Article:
Innovative Technology in Science Inquiry- ITSI Reflections (A VideoPaper without the Video)

 

 

This year I participated in the ITSI initiative- gosh I don’t even know what to call it. Basically ITSI is a resource with inquiry-based learning lessons for mostly science, but also math  ranging from elementary to secondary content. In this “class/ initiative” I was asked to use the lessons in my class and also write a video paper on the experience at the end of the year. Hence, this video paper without the video. (Even though I’m leaving my school this year, I don’t really want to be fired for showing photos/ video of students without permission). The best part of the paper (I think) is the student responses or perhaps my conclusion at the end. Enjoy!

ITSI

 

Introduction

              We’re in the trenches of our statistics unit at the end of the year here at Chase Middle School in my 6th grade math classroom! (6th grade is a part of the middle school, not elementary in our district). Chase is located in Topeka, Kansas and is a Title-1 school with 92% of the students economically disadvantaged. This class is an inclusion classroom with a wide variety of learners. There are 27 students in this hour, and it is the first hour of the day.                 Prior to this lesson we have been creating and analyzing dot plots and statistical questions. The focus for this unit is summarizing distributions based on their center, spread, and shape to be able to draw conclusions and answer a question. This is the second time we have used ITSI in the class, but there are 3-4 students who haven’t used the software yet (since they moved in from other classes/ schools). Overall the kids are a little rusty with the whole login process although they are generally familiar with using the iPads as we have used them many times for other activities in class.

Lesson

Virtual Greenhouse lesson explores the relationship of plants’ needs (sun, water, etc) to the environment in which they grow. In the activity students experiment with planting seeds in different environments and in the process, discover that larger-leafed plants grow best in shade and smaller-leaf plants grow best in the sun. Section three of the activity has students correlate a picture of planted flowers to a graph and construct an argument as to where each plant grows best and why.

The STEM career focus is on Agricultural Engineering and how engineers in this field apply biological science to improve the quality and production of products. Although I am not an agricultural engineer, I believe students get a taste of the success this career offers in that they see the fruits of their effort by successfully planting flowers in the right environment. Many students even redid activities to try and grow the most flowers possible once they knew the right sunlight amounts.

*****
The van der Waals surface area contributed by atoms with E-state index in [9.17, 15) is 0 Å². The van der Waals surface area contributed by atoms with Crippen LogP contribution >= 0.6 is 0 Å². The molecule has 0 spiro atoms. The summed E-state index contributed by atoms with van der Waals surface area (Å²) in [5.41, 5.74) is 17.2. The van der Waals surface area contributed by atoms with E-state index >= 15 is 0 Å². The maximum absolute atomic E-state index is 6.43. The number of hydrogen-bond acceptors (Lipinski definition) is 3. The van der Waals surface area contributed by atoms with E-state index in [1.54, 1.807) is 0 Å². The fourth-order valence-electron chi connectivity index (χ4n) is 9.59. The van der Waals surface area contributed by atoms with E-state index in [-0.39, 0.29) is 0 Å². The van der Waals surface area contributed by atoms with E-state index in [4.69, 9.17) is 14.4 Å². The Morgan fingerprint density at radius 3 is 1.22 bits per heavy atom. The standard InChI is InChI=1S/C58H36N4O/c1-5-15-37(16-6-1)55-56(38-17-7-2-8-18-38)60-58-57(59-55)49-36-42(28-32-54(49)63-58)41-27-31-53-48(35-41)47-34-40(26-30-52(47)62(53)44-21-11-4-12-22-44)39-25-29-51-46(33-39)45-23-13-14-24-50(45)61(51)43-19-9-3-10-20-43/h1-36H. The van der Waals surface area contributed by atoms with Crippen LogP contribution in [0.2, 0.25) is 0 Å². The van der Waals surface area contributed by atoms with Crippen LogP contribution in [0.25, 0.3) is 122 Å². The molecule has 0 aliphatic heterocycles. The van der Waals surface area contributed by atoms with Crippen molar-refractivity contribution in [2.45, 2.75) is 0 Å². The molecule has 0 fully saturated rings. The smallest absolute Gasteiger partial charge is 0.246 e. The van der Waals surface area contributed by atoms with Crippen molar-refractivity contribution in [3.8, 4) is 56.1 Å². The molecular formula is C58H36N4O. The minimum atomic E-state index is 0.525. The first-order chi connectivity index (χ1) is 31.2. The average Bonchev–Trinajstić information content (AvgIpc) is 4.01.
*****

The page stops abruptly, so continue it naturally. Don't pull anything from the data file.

Student Work

Students worked in pairs on the ipads and answered questions in text boxes in the activity as well as took snapshots of their planter boxes.

 To get the full experience students should have been reading all the information along with the activity, but instead they just did the planting parts and answered some of the questions If they were even logged in. However, when logged in they were very engaged in; See the 5:00- 6:10 section in the video. This shows the confusion on what to do, not reading the questions, and wanting to jump to the fun parts.

Their responses are quite entertaining and perhaps a bit disheartening.

 

Results 

I am basing the result data off of classroom observations (from the video), the results page in the portal, and comments from the post-survey they took two days later. First, based on classroom observation if you look anywhere from the two to three minute mark you will see a prime example of mass chaos. Therefore, I don’t want to talk about logging in and the nightmare that was. I have brainstormed some ways to improve this in the conclusion section of the paper. However, I should mention that according to the results on the portal only 4 groups were able to log in (that means 8 students). However, I did see more students doing the activity than the results the portal game me. Perhaps the portal only records data of students who SUBMIT their activity, and maybe some of the groups did not submit their answers?

It was exciting to see the students engaged in trying to plant the seeds in different ways as well as watch them interact with each other to figure out how to do the activity (without reading the instructions of-course). Maybe it’s more fun to try and figure it out? Or maybe they can’t read? I think I should have set higher expectations for independent struggle and asked the teachers to be more hands-off. You can see some great examples of student interactions from 5:50- 7:00 in the video.